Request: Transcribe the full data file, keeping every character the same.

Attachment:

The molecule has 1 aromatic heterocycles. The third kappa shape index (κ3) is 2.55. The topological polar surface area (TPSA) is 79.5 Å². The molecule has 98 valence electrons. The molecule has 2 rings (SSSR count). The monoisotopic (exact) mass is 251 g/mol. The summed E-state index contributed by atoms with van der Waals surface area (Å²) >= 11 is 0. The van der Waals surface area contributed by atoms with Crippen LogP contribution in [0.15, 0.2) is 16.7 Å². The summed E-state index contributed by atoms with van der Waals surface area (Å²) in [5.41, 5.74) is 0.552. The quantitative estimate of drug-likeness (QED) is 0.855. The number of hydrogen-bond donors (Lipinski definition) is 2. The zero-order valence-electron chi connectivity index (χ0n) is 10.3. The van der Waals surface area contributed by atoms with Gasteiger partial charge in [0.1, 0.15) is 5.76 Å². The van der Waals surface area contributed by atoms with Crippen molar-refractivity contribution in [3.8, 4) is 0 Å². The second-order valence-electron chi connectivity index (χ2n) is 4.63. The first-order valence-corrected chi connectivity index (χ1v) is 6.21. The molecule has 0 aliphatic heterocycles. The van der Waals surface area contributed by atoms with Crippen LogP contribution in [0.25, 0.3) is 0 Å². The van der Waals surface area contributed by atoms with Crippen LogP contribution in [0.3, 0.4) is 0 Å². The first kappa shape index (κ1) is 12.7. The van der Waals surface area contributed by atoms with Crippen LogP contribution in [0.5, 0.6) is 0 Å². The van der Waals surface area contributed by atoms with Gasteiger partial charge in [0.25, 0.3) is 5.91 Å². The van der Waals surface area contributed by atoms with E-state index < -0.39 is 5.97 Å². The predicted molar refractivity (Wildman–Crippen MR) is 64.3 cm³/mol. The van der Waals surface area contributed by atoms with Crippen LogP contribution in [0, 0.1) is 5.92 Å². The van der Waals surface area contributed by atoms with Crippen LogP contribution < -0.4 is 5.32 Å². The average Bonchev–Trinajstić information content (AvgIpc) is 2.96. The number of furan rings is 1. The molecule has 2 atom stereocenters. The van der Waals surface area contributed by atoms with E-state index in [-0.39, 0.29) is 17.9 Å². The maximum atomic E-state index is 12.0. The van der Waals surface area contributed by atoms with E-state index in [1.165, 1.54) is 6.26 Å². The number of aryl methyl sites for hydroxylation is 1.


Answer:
The molecule has 1 aromatic heterocycles. The third kappa shape index (κ3) is 2.55. The topological polar surface area (TPSA) is 79.5 Å². The molecule has 98 valence electrons. The molecule has 2 rings (SSSR count). The monoisotopic (exact) mass is 251 g/mol. The summed E-state index contributed by atoms with van der Waals surface area (Å²) >= 11 is 0. The van der Waals surface area contributed by atoms with Crippen LogP contribution in [0.15, 0.2) is 16.7 Å². The summed E-state index contributed by atoms with van der Waals surface area (Å²) in [5.41, 5.74) is 0.552. The quantitative estimate of drug-likeness (QED) is 0.855. The number of hydrogen-bond donors (Lipinski definition) is 2. The zero-order valence-electron chi connectivity index (χ0n) is 10.3. The van der Waals surface area contributed by atoms with Gasteiger partial charge in [0.1, 0.15) is 5.76 Å². The van der Waals surface area contributed by atoms with Crippen molar-refractivity contribution in [3.8, 4) is 0 Å². The second-order valence-electron chi connectivity index (χ2n) is 4.63. The first-order valence-corrected chi connectivity index (χ1v) is 6.21. The molecule has 0 aliphatic heterocycles. The van der Waals surface area contributed by atoms with Crippen LogP contribution in [0.25, 0.3) is 0 Å². The van der Waals surface area contributed by atoms with Crippen LogP contribution in [0.3, 0.4) is 0 Å². The first kappa shape index (κ1) is 12.7. The van der Waals surface area contributed by atoms with Crippen LogP contribution in [0.5, 0.6) is 0 Å². The van der Waals surface area contributed by atoms with Gasteiger partial charge in [0.25, 0.3) is 5.91 Å². The van der Waals surface area contributed by atoms with E-state index < -0.39 is 5.97 Å². The predicted molar refractivity (Wildman–Crippen MR) is 64.3 cm³/mol. The van der Waals surface area contributed by atoms with Crippen LogP contribution in [0, 0.1) is 5.92 Å². The van der Waals surface area contributed by atoms with Crippen LogP contribution < -0.4 is 5.32 Å². The average Bonchev–Trinajstić information content (AvgIpc) is 2.96. The number of furan rings is 1. The molecule has 2 atom stereocenters. The van der Waals surface area contributed by atoms with E-state index in [-0.39, 0.29) is 17.9 Å². The maximum atomic E-state index is 12.0. The van der Waals surface area contributed by atoms with E-state index in [1.165, 1.54) is 6.26 Å². The number of aryl methyl sites for hydroxylation is 1.